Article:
When we look at the division of labour from such a perspective, at the struggle between paid and unpaid work, at the call for financial and social recognition for care work in the home environment, we see that health and division of labour have a strong political character and are not only an individual responsibility. It is therefore time to no longer depoliticize health by pretending it is an exclusively personal responsibility. It is a pity that on the one hand this booklet so clearly and so rightly shows the link between policy influences and the division of labour, while on the other hand it seems to overlook the fact that not everything can be redistributed, that some tasks can really be better done by mothers and that it has nothing to do with equality and everything to do with equity. True emancipation and true resistance to exploitation by the capitalist system require us to recognise that not everything can be expressed in money. Moreover, true resistance to discrimination exists by the grace of recognising differences. After all, if everyone is equal, ‘discriminare’ (the Latin word for ‘to make a distinction’) is not possible.
To begin with, all this requires that we develop an awareness of the fact that something does not only have value if you can put a price tag on it. Moreover, true emancipation requires recognition of the value of inequality, without compromising equity. On the contrary, there is an intrinsic value in the diversity of tasks and skills, because it ensures that everything that is necessary for the proper functioning of a family, a local community or a nation, gets done. Can we see those unique contributions, without judgment, without jealousy of what the other can or does? Can we shift our appreciation from ‘ego’ to ‘eco’, from ‘what do I want?’ to ‘what does the child need?’ Certainly, that is a challenge, but if we succeed, then we will really see what ‘works’. And if that is a triggering thought, then there is personal inner ‘work’ to do. The fear we experience when someone else can possibly do something better than ourselves is not innate. That fear was learned in a social dynamic in which those differences were not warmly welcomed. That means we can also unlearn that.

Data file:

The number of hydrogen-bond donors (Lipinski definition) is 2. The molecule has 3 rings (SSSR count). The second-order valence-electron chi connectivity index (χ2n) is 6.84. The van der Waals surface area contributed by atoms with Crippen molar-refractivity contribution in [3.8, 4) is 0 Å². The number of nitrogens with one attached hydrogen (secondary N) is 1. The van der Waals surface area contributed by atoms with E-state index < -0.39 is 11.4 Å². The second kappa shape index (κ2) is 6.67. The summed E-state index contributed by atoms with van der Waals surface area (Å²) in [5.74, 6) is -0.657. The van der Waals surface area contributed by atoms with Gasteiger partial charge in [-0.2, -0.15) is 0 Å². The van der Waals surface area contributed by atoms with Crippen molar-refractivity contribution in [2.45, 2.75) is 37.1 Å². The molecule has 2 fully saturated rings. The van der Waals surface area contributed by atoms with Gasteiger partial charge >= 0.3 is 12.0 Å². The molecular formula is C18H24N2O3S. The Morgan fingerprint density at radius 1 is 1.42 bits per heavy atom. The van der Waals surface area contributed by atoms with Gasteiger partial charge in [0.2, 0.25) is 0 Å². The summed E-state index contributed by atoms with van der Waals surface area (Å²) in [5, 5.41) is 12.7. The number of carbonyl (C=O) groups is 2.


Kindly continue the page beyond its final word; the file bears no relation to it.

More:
In 3. Berger gives five suggestions for ‘a rich, full and caring existence’ (p. 64):
- Change the working week (and make it shorter or organise it differently).
- Improve leave for all parents (and not just mothers).
- Make childcare a basic provision for children (with free, high-quality care).
- Take better care of informal carers (so that they can also take good care of themselves and the value of their efforts becomes clear, literally and figuratively).
- Change your view on care (and speak up to relatives and colleagues about arrangements that contribute to this, since ‘performance’ is not only about ‘getting the best out of yourself’, but also about ‘contributing something for someone else’ ( p.80)).
All this is necessary, Berger argues, because ‘people, families, households, communities, entire societies are nowhere without the endless work that maintains, repairs, and sustains them’ (p. 82), without the ‘work that makes all other work possible’ (p. 14). That is a conclusion I drew decades ago. Also in my work I usually make a comment about it when mothers say that they ‘stopped working’ after the birth of a child. I then propose an alternative wording, namely that they have given up their paid job outside the home because they are working at home. In that context, I would like to add a sixth suggestion:
- Choose the child’s perspective and as you organise your daily life, ask yourself, ‘if I were my child, what would I need to feel safe and seen?’
That is where it starts, with self-reflection, with acknowledgment, too, of the pain that we as adults often still carry with us in our own inner child. As the awareness grows that much of what we do is linked to unmet needs from our own childhood, it becomes easier to see that many behaviours and the need for recognition from others stem from survival strategies. That may be an ‘uncomfortable truth’, as mentioned in ‘In Utero’, but growth is often accompanied by discomfort. However, let us not pass that discomfort on to our growing children, but let us face it in an adult way and take it on our adult shoulders. And if that load is too heavy for the carrying capacity, we can ask for help. That, too, is an extremely mature attitude, one that leads to us becoming better equipped for any job, paid or unpaid!